In the meantime, we created a thirty minute script to simulate general home/office/gaming usage with the drive's temperature increasing from 31C at idle to 39C over the course of the test. We feel like this particular test gives a better indication of a drive's average operating temperature during typical usage. We will have complete test results with our other drives in the upcoming 500GB+ drive roundup.

With all that said, the purpose of today's second look is to provide some initial RAID results with this drive and convey our experiences with the 7K1000 after having additional test time with it. We had a deluge of reader requests asking for test results in RAID 0 based upon the overall performance of the drive being near, equal, or better than the Western Digital Raptors. We are not fans of RAID on the consumer desktop; especially motherboard based solutions, but nevertheless thought it might be an interesting exercise to see how two of the top performing drives in the consumer SATA market compare against each other.

Sure, RAID 0 will certainly provide some very impressive synthetic benchmark scores, PCMark05 being a prime example, but in actual applications we see it having more of a placebo effect than providing any real performance gains. Our technical briefing and commentary on RAID 0 can be located here. Let's see how the Hitachi Deskstar 7K1000 and Western Digital WD1500 drives perform in RAID 0 across a variety of benchmarks.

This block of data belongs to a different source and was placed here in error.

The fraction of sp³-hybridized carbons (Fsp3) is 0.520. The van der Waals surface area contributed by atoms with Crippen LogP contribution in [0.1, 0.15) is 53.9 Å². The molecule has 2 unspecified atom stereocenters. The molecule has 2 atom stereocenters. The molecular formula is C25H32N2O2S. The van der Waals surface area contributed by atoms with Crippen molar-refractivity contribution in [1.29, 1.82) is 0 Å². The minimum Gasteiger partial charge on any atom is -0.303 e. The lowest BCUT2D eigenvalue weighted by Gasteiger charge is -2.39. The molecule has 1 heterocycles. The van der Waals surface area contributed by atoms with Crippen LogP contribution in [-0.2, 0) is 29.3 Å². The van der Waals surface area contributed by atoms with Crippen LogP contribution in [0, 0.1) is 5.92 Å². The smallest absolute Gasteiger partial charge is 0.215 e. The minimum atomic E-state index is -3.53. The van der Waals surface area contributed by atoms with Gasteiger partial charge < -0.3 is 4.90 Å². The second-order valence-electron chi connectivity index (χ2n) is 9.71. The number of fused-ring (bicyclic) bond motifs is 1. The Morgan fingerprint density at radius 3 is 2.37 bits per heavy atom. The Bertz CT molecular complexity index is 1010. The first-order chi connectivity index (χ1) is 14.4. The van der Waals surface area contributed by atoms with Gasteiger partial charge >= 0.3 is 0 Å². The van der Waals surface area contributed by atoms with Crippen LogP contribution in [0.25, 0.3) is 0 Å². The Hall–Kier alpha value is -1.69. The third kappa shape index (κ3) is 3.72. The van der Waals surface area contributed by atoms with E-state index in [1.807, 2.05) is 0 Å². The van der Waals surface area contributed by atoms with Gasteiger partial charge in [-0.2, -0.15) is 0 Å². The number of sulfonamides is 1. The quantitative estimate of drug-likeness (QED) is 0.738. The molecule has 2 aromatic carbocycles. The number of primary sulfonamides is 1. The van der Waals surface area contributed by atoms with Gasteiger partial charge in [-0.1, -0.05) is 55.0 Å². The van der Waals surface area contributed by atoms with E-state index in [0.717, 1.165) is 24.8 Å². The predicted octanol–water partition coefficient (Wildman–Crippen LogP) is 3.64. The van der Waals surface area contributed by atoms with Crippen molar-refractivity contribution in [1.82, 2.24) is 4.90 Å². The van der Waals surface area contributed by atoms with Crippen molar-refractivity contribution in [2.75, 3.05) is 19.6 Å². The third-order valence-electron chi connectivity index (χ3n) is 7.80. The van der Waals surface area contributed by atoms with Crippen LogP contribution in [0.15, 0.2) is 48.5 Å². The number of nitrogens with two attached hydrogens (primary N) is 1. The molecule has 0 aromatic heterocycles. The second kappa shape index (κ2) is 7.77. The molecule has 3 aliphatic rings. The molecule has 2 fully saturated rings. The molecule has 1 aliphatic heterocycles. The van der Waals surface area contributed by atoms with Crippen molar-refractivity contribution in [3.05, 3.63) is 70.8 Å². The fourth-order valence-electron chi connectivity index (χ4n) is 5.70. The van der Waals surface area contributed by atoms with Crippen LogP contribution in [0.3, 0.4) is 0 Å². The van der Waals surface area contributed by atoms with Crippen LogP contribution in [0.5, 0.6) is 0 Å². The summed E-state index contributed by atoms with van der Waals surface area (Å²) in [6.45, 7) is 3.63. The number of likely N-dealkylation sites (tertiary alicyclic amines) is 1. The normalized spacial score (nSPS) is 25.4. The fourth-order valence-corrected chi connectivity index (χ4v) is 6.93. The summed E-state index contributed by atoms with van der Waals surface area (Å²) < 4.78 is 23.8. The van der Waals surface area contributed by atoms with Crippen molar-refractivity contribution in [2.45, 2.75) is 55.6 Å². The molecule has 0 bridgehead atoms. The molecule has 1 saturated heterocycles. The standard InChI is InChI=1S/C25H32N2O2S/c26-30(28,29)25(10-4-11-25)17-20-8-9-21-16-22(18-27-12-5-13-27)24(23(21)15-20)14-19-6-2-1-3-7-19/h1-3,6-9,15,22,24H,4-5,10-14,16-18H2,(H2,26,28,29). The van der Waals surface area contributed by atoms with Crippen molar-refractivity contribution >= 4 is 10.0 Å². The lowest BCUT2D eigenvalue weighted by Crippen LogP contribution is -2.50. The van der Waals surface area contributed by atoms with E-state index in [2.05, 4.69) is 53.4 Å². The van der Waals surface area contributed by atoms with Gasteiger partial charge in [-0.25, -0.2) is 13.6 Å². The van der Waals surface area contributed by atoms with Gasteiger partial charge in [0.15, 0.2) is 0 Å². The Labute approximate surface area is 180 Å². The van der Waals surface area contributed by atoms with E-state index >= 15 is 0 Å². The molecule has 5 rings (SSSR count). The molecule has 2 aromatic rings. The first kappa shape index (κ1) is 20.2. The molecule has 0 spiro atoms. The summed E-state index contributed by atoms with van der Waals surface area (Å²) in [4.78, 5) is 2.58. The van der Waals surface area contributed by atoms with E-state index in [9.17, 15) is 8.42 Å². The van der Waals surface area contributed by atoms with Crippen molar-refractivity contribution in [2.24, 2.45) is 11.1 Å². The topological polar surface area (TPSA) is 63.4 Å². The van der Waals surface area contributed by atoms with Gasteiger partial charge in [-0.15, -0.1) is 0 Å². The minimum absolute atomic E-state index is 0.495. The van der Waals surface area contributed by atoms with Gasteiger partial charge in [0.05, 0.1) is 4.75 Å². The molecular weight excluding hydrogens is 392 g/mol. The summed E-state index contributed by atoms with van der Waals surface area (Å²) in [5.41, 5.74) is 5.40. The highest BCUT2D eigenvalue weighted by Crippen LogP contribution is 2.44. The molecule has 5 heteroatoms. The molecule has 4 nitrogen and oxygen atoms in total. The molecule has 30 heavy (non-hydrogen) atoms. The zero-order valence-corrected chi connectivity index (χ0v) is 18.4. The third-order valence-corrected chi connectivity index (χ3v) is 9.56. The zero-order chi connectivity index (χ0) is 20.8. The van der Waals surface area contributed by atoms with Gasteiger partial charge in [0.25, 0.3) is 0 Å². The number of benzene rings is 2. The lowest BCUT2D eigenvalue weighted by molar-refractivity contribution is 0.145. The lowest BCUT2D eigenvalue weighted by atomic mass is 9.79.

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  • Gaelstorm - Wednesday, October 08, 2008 - link

    This article was a long time ago, but the second to last comment before mine was talking about fair. If a program is not hard drive intensive and is just slow all around like the Sim 2, you are not being fair by mentioning that Raid 0 doesn't help it. Honestly nothing will help with that games load time except a faster computer overall. Even so that game loads horrible for the type of game it is. I can tell you right now, there are very few situations I have encountered where Raid 0 didn't way outperform a single drive for gaming or just feel on a desktop type system. All the arguing I read, actually made me rethink trusting information from certain sources at all. Reply
  • Per Hansson - Tuesday, April 24, 2007 - link

    Some ideas, as could be seen on page 4 of the review the system was limited by something (flat graph in STR instead of what you would expect)

    This is probably because you are using the normal SCSI Miniport driver, which happens to be the only choice for Win2K and WinXP 32 bit